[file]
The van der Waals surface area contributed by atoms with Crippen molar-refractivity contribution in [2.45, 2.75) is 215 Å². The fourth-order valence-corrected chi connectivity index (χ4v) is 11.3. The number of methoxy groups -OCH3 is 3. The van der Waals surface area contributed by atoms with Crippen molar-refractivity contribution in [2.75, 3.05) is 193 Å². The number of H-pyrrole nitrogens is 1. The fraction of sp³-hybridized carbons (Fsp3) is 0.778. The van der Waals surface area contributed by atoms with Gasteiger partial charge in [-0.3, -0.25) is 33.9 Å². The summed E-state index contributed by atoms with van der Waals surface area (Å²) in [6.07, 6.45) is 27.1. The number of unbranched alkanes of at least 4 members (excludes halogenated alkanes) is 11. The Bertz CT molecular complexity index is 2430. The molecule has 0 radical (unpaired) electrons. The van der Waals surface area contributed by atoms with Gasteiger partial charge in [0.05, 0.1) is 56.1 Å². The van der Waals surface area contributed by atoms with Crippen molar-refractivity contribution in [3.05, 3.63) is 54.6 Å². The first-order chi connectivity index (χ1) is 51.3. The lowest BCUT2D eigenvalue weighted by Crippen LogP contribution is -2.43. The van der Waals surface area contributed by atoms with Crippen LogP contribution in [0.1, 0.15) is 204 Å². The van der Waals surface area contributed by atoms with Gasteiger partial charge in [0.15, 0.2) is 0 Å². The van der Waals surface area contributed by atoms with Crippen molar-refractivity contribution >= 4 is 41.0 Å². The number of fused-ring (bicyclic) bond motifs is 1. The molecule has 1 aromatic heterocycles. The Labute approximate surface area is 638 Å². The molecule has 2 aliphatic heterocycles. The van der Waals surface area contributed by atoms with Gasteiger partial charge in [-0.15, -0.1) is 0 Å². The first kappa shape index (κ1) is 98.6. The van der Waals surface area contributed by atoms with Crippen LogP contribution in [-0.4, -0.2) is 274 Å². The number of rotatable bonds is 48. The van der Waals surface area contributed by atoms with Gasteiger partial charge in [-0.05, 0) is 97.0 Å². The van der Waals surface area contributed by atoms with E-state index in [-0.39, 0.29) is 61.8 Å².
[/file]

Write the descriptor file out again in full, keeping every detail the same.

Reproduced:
The van der Waals surface area contributed by atoms with Crippen molar-refractivity contribution in [2.45, 2.75) is 215 Å². The fourth-order valence-corrected chi connectivity index (χ4v) is 11.3. The number of methoxy groups -OCH3 is 3. The van der Waals surface area contributed by atoms with Crippen molar-refractivity contribution in [2.75, 3.05) is 193 Å². The number of H-pyrrole nitrogens is 1. The fraction of sp³-hybridized carbons (Fsp3) is 0.778. The van der Waals surface area contributed by atoms with Gasteiger partial charge in [-0.3, -0.25) is 33.9 Å². The summed E-state index contributed by atoms with van der Waals surface area (Å²) in [6.07, 6.45) is 27.1. The number of unbranched alkanes of at least 4 members (excludes halogenated alkanes) is 11. The Bertz CT molecular complexity index is 2430. The molecule has 0 radical (unpaired) electrons. The van der Waals surface area contributed by atoms with Gasteiger partial charge in [0.05, 0.1) is 56.1 Å². The van der Waals surface area contributed by atoms with Crippen molar-refractivity contribution in [3.05, 3.63) is 54.6 Å². The first-order chi connectivity index (χ1) is 51.3. The lowest BCUT2D eigenvalue weighted by Crippen LogP contribution is -2.43. The van der Waals surface area contributed by atoms with Crippen LogP contribution in [0.1, 0.15) is 204 Å². The van der Waals surface area contributed by atoms with Gasteiger partial charge in [0.15, 0.2) is 0 Å². The van der Waals surface area contributed by atoms with Crippen molar-refractivity contribution >= 4 is 41.0 Å². The number of fused-ring (bicyclic) bond motifs is 1. The molecule has 1 aromatic heterocycles. The Labute approximate surface area is 638 Å². The molecule has 2 aliphatic heterocycles. The van der Waals surface area contributed by atoms with Gasteiger partial charge in [-0.15, -0.1) is 0 Å². The first kappa shape index (κ1) is 98.6. The van der Waals surface area contributed by atoms with Crippen LogP contribution in [-0.4, -0.2) is 274 Å². The number of rotatable bonds is 48. The van der Waals surface area contributed by atoms with Gasteiger partial charge in [-0.05, 0) is 97.0 Å². The van der Waals surface area contributed by atoms with E-state index in [-0.39, 0.29) is 61.8 Å².